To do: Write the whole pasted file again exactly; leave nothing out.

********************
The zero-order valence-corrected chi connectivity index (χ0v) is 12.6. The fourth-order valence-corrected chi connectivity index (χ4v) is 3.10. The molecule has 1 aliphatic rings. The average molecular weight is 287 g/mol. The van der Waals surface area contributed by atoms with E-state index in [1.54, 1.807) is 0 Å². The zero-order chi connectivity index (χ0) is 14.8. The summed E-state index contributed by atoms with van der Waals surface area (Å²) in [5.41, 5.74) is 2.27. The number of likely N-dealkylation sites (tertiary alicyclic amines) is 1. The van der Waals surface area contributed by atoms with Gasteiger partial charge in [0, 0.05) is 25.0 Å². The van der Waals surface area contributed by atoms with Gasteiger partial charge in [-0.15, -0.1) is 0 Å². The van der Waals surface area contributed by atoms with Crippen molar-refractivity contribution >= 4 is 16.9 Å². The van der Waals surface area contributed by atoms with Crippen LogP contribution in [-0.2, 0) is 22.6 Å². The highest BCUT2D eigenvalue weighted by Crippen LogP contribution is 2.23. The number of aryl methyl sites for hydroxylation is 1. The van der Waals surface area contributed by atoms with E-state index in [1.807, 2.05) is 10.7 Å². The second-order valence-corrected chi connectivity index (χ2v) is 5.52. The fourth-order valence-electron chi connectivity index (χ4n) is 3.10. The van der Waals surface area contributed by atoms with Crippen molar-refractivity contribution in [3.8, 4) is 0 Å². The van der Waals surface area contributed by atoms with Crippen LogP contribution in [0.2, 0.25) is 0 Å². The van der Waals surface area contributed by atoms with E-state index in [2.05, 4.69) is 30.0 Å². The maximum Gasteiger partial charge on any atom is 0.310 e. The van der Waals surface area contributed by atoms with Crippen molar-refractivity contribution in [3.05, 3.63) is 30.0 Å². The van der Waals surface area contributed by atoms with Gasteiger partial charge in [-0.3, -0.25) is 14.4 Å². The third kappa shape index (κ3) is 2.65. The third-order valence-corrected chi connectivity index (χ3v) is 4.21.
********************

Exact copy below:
The zero-order valence-corrected chi connectivity index (χ0v) is 12.6. The fourth-order valence-corrected chi connectivity index (χ4v) is 3.10. The molecule has 1 aliphatic rings. The average molecular weight is 287 g/mol. The van der Waals surface area contributed by atoms with E-state index in [1.54, 1.807) is 0 Å². The zero-order chi connectivity index (χ0) is 14.8. The summed E-state index contributed by atoms with van der Waals surface area (Å²) in [5.41, 5.74) is 2.27. The number of likely N-dealkylation sites (tertiary alicyclic amines) is 1. The van der Waals surface area contributed by atoms with Gasteiger partial charge in [0, 0.05) is 25.0 Å². The van der Waals surface area contributed by atoms with Gasteiger partial charge in [-0.15, -0.1) is 0 Å². The van der Waals surface area contributed by atoms with Crippen molar-refractivity contribution >= 4 is 16.9 Å². The van der Waals surface area contributed by atoms with Crippen LogP contribution in [-0.2, 0) is 22.6 Å². The highest BCUT2D eigenvalue weighted by Crippen LogP contribution is 2.23. The number of aryl methyl sites for hydroxylation is 1. The van der Waals surface area contributed by atoms with E-state index in [1.807, 2.05) is 10.7 Å². The second-order valence-corrected chi connectivity index (χ2v) is 5.52. The fourth-order valence-electron chi connectivity index (χ4n) is 3.10. The van der Waals surface area contributed by atoms with Crippen molar-refractivity contribution in [3.8, 4) is 0 Å². The van der Waals surface area contributed by atoms with Crippen LogP contribution in [0.2, 0.25) is 0 Å². The van der Waals surface area contributed by atoms with E-state index in [2.05, 4.69) is 30.0 Å². The maximum Gasteiger partial charge on any atom is 0.310 e. The van der Waals surface area contributed by atoms with Crippen molar-refractivity contribution in [3.05, 3.63) is 30.0 Å². The van der Waals surface area contributed by atoms with Gasteiger partial charge in [-0.3, -0.25) is 14.4 Å². The third kappa shape index (κ3) is 2.65. The third-order valence-corrected chi connectivity index (χ3v) is 4.21.